• organize their launch as a micro-battle and ensure continuous frontline feedback

All the companies in their survey pointed out the importance of market research for a successful advertising campaign, no matter what kind of drug they were launching. Market research tools, including patient pathways, physician segmentation and focus groups are commonly used strategies. Transforming market data into actionable insights is important in order to make the product stand out. Such messages are based on clinical data and built on efficacy and safety. However, it is important to take into consideration some cognitive shortcuts doctors deploy when they learn about new treatments”.

Equally important are post-launch studies enabling closure of any  remaining gaps in data and which ensure superior data quality over competing products and new entrants. According to their research, before the launch, companies create a post-launch evidence-generation plan lasting 18 months. It generates a steady stream of data after the launch which can help  advertising efficacy. Additionally, the effectiveness of the campaign can be increased by including a competitive service offer to address patient and physician pain points. It has been shown that physician services, such as diagnostics, patient identification, onboarding, reimbursement support and compliance, can play a significant role in a successful advertising campaign.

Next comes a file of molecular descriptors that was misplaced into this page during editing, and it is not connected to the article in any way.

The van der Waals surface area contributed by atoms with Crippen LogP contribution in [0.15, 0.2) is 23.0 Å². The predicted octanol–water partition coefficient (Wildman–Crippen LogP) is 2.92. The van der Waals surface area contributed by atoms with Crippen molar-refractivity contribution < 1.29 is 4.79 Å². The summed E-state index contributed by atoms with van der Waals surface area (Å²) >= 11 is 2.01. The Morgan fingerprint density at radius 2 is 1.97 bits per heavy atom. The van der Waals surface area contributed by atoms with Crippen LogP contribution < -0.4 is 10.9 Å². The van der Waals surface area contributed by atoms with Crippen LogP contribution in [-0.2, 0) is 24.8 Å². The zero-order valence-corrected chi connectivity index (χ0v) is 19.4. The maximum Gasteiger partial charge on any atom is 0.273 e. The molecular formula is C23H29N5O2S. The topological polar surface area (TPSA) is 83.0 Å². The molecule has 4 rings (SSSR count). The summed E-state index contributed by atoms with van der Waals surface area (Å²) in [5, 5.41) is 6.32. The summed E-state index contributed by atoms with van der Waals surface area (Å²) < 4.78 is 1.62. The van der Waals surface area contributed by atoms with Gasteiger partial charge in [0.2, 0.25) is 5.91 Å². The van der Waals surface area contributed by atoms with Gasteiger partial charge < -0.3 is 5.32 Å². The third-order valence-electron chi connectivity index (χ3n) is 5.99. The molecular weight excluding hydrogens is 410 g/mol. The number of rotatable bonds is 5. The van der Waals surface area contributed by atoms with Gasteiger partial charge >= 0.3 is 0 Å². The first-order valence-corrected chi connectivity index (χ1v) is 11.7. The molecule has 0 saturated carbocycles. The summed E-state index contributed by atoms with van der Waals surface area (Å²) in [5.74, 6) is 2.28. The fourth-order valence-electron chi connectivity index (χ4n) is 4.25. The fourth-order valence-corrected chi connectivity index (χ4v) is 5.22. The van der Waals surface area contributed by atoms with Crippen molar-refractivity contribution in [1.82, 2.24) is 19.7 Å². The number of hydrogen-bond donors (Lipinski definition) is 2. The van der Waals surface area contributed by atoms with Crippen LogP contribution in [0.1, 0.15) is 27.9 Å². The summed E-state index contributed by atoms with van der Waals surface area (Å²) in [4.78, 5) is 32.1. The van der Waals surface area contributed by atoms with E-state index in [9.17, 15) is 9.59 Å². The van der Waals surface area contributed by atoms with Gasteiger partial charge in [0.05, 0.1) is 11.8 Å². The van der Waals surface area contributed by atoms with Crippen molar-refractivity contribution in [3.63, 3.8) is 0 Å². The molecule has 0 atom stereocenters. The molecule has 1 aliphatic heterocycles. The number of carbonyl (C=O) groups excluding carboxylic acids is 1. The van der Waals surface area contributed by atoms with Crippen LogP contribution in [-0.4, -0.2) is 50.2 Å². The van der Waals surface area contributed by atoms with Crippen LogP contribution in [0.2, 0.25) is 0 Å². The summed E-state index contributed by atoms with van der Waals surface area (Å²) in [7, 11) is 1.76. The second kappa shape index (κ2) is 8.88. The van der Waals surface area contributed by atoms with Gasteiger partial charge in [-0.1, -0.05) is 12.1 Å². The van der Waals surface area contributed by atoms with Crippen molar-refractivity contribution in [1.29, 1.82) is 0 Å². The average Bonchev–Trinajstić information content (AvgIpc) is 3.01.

The average television viewer in the United States  watches as many as nine drug advertisements per day and in total about 16 hours of such advertisements per year, far exceeding the time an average individual spends with their  primary care physician. Therefore, building a successful advertising campaign is crucial for the success of a  drug launch.